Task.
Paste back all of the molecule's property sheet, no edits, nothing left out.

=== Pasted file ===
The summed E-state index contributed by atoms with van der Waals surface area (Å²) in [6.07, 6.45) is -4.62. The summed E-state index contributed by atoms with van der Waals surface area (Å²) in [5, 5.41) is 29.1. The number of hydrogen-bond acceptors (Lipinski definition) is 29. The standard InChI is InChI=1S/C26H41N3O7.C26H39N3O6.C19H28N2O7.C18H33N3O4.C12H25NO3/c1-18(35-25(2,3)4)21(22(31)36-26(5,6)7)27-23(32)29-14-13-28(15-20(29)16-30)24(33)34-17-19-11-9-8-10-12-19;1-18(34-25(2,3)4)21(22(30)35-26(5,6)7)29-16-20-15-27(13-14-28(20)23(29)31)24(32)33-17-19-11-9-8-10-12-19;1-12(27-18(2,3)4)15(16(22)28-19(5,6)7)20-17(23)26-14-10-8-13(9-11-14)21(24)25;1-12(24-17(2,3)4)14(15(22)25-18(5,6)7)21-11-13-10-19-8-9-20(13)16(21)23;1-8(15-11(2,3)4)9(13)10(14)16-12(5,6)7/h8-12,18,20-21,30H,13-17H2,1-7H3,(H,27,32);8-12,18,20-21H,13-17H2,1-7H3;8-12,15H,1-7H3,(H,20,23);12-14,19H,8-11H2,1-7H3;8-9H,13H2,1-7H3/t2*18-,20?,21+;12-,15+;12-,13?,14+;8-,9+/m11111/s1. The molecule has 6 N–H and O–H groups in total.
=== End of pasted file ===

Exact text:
The summed E-state index contributed by atoms with van der Waals surface area (Å²) in [6.07, 6.45) is -4.62. The summed E-state index contributed by atoms with van der Waals surface area (Å²) in [5, 5.41) is 29.1. The number of hydrogen-bond acceptors (Lipinski definition) is 29. The standard InChI is InChI=1S/C26H41N3O7.C26H39N3O6.C19H28N2O7.C18H33N3O4.C12H25NO3/c1-18(35-25(2,3)4)21(22(31)36-26(5,6)7)27-23(32)29-14-13-28(15-20(29)16-30)24(33)34-17-19-11-9-8-10-12-19;1-18(34-25(2,3)4)21(22(30)35-26(5,6)7)29-16-20-15-27(13-14-28(20)23(29)31)24(32)33-17-19-11-9-8-10-12-19;1-12(27-18(2,3)4)15(16(22)28-19(5,6)7)20-17(23)26-14-10-8-13(9-11-14)21(24)25;1-12(24-17(2,3)4)14(15(22)25-18(5,6)7)21-11-13-10-19-8-9-20(13)16(21)23;1-8(15-11(2,3)4)9(13)10(14)16-12(5,6)7/h8-12,18,20-21,30H,13-17H2,1-7H3,(H,27,32);8-12,18,20-21H,13-17H2,1-7H3;8-12,15H,1-7H3,(H,20,23);12-14,19H,8-11H2,1-7H3;8-9H,13H2,1-7H3/t2*18-,20?,21+;12-,15+;12-,13?,14+;8-,9+/m11111/s1. The molecule has 6 N–H and O–H groups in total.